Survival Rates by Stage for Multiple Myeloma

Doctors often use survival rates as a standard way of discussing a person’s prognosis (outlook). Some patients with cancer may want to know the survival statistics for people in similar situations, while others won’t find the numbers helpful, or might not want to know them. If you decide that you don’t want to know them, stop reading here and skip to the next section.

“Median survival” means the time it took for half of the patients in that group to die. By definition, half the patients lived longer than the median survival. It’s important to remember that the median is just a kind of average researchers use. No one is “average” and many people have much better outcomes than the median.

Survival rates are often based on previous outcomes of large numbers of people who had the disease, but they cannot predict what will happen in any particular person’s case. Many other factors can affect your outlook, such as your age and general health, the treatment you received, and how well your cancer responds to treatment. Your doctor is familiar with your situation and can tell you how the numbers below apply to you.

The numbers below are the approximate overall median survival using the International Staging System. These survival times are measured from the point that treatment, such as chemotherapy, first started. Many patients, such as those with indolent or smoldering myeloma, have a good deal of time after diagnosis before treatment is started. Also, these patients were treated anywhere from 5 to 25 years ago. Treatment since then has improved considerably and modern results are likely to be better.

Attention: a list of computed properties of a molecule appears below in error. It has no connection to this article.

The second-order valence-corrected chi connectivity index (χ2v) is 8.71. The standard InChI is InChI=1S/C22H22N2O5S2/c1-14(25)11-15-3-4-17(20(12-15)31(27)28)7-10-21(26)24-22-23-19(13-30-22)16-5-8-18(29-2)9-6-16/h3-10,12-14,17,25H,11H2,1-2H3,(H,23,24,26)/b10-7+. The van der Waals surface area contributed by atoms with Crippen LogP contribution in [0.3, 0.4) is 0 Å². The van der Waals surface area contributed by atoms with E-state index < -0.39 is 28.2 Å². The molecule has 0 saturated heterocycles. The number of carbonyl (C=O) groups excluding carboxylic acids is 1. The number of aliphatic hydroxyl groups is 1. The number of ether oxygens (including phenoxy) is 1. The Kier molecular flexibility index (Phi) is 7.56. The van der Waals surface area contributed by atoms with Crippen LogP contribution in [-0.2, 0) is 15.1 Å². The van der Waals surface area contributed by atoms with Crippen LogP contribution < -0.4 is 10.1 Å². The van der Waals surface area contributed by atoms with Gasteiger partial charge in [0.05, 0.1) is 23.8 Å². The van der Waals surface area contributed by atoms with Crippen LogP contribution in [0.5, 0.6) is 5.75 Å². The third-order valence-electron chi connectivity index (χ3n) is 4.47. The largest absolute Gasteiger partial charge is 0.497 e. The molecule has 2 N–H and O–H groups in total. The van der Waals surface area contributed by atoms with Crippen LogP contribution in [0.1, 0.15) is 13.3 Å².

International Staging System Stage

    Median Survival

    Stage I

    62 months

    Stage II

    44 months

    Stage III

    29 months

The American Cancer Society medical and editorial content team
Our team is made up of doctors and master's-prepared nurses with deep knowledge of cancer care as well as journalists, editors, and translators with extensive experience in medical writing.

Last Medical Review: May 22, 2014 Last Revised: January 19, 2016

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